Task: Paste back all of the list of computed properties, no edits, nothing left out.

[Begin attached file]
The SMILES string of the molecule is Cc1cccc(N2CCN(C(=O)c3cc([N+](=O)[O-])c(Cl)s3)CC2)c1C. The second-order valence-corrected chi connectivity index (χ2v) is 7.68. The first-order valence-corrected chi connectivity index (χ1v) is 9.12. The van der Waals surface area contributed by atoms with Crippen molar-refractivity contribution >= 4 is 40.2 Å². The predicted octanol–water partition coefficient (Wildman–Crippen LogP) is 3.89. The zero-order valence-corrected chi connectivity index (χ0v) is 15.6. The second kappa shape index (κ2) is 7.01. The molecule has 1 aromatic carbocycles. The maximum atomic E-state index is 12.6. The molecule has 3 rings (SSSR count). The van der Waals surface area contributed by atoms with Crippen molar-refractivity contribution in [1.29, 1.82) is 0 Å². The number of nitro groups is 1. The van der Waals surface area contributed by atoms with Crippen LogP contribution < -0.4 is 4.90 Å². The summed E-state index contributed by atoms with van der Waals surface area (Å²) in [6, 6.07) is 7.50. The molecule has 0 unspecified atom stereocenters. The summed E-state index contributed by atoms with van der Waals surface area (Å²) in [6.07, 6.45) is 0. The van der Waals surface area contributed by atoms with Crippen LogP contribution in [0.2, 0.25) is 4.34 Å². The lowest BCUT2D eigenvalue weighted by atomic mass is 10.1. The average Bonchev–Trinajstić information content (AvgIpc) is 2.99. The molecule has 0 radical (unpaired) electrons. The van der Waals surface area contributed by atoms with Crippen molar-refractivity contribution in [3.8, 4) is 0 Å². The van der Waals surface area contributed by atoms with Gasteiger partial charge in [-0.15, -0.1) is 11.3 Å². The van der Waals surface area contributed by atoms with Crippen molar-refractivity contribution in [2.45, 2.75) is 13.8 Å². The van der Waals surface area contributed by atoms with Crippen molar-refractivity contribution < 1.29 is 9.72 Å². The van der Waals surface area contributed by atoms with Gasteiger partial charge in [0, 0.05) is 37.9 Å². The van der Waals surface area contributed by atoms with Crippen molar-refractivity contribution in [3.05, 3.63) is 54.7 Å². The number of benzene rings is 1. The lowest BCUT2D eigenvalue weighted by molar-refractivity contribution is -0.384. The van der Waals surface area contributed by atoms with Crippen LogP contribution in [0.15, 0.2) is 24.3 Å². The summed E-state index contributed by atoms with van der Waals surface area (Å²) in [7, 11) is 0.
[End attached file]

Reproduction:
The SMILES string of the molecule is Cc1cccc(N2CCN(C(=O)c3cc([N+](=O)[O-])c(Cl)s3)CC2)c1C. The second-order valence-corrected chi connectivity index (χ2v) is 7.68. The first-order valence-corrected chi connectivity index (χ1v) is 9.12. The van der Waals surface area contributed by atoms with Crippen molar-refractivity contribution >= 4 is 40.2 Å². The predicted octanol–water partition coefficient (Wildman–Crippen LogP) is 3.89. The zero-order valence-corrected chi connectivity index (χ0v) is 15.6. The second kappa shape index (κ2) is 7.01. The molecule has 1 aromatic carbocycles. The maximum atomic E-state index is 12.6. The molecule has 3 rings (SSSR count). The van der Waals surface area contributed by atoms with Crippen molar-refractivity contribution in [1.29, 1.82) is 0 Å². The number of nitro groups is 1. The van der Waals surface area contributed by atoms with Crippen LogP contribution < -0.4 is 4.90 Å². The summed E-state index contributed by atoms with van der Waals surface area (Å²) in [6, 6.07) is 7.50. The molecule has 0 unspecified atom stereocenters. The summed E-state index contributed by atoms with van der Waals surface area (Å²) in [6.07, 6.45) is 0. The van der Waals surface area contributed by atoms with Crippen LogP contribution in [0.2, 0.25) is 4.34 Å². The lowest BCUT2D eigenvalue weighted by atomic mass is 10.1. The average Bonchev–Trinajstić information content (AvgIpc) is 2.99. The molecule has 0 radical (unpaired) electrons. The van der Waals surface area contributed by atoms with Crippen molar-refractivity contribution in [3.8, 4) is 0 Å². The van der Waals surface area contributed by atoms with Gasteiger partial charge in [-0.15, -0.1) is 11.3 Å². The van der Waals surface area contributed by atoms with Crippen molar-refractivity contribution in [2.45, 2.75) is 13.8 Å². The van der Waals surface area contributed by atoms with Crippen molar-refractivity contribution < 1.29 is 9.72 Å². The van der Waals surface area contributed by atoms with Gasteiger partial charge in [0, 0.05) is 37.9 Å². The van der Waals surface area contributed by atoms with Crippen molar-refractivity contribution in [3.05, 3.63) is 54.7 Å². The number of benzene rings is 1. The lowest BCUT2D eigenvalue weighted by molar-refractivity contribution is -0.384. The van der Waals surface area contributed by atoms with Crippen LogP contribution in [0.15, 0.2) is 24.3 Å². The summed E-state index contributed by atoms with van der Waals surface area (Å²) in [7, 11) is 0.